Why organisational culture is the key to gender diversity and performance magic
Why organisational culture is the key to gender diversity – and & lsquo;performance magic’
The link between gender equality and financial success is well known, but the pace of change remains slow. According to a report from PA Consulting Group, organisational culture plays a critical role in solving this problem.
PA analysed the public reports of 50 US and UK companies over a six-year period to show how those with female leaders generated higher total shareholder return (TSR). The report describes how firms with gender diversity on the board generated up to 600 per cent TSR, while those without generated less than 100 per cent TSR. The report then establishes a relationship between success and organisational culture by analysing employees’ responses to detailed interviews around engagement, behaviour and values.
The research shows that having a high performance culture is key - and that culture, gender diversity and performance are inherently linked. According to the report, organisations with both the strongest financial results and the highest performing culture – those with & lsquo;performance magic’ – had the greatest proportion of women (50 per cent) on their executive leadership team. The two organisations without women on their leadership team sat in the bottom five positions of both the financial and cultural measures.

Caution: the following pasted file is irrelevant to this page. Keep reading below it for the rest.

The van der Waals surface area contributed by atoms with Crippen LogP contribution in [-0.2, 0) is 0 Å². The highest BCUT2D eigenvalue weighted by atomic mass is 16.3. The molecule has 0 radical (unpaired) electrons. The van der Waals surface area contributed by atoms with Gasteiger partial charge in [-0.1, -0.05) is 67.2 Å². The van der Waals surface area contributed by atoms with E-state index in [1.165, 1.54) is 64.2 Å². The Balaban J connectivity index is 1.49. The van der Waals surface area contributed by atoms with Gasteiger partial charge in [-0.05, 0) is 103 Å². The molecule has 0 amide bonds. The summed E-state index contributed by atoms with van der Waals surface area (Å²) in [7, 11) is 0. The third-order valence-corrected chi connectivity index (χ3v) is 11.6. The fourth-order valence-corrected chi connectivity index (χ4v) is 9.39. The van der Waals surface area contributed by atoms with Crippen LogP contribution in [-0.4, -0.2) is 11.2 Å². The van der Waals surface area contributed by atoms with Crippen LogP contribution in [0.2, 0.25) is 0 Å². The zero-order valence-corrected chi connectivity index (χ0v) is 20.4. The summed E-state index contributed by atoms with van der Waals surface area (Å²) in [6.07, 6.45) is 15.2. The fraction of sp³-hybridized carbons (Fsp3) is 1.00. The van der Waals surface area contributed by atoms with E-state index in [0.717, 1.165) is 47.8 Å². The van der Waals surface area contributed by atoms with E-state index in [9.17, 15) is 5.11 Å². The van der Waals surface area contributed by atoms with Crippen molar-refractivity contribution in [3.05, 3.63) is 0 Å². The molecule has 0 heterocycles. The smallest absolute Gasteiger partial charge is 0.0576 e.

What is a high performance culture?
A high performance culture (as measured in this research by the Denison model of organisation culture) is one in which:
there is a clear mission and vision, which derives directly from the organisation’s strategy
the organisation is highly adaptable and responds rapidly to the influences of the external market place and customer needs
people are aligned and engaged and there is a & lsquo;team’ orientation
values, systems and processes are in place and aligned to support performance.
How to achieve a high performance culture:
start by reviewing the organisation’s operating model, reward system and its mission and purpose
build talent from within and challenge roles. Lack of diversity must be rooted out on the road to executive leadership and this means the next challenging role has to be visible and achievable
look to the future. There is a link between how clearly an organisation articulates its mission and the percentage of women in executive roles. This is key to the long-term engagement of the best female talent.
Lesley Uren, PA talent management expert, says: “Despite decades of well-meaning interventions, and in the face of incredible pressure from society, many companies have had limited success in accelerating women up the management ladder.
“We started our research with the conviction that something vital was missing from the debate. What we found suggests that organisational culture – something frequently overlooked by other studies – is the key. As our findings show, it is absolutely in companies’ best interests to raise their game when it comes to promoting gender diversity. And the way to start is by getting the right culture in place.”
To find out more about how to start to make a change in your organisation think about attending our free of charge event: The Business Case for Gender Diversity&hellip.Where Do You Start http://bit.ly/16TLigS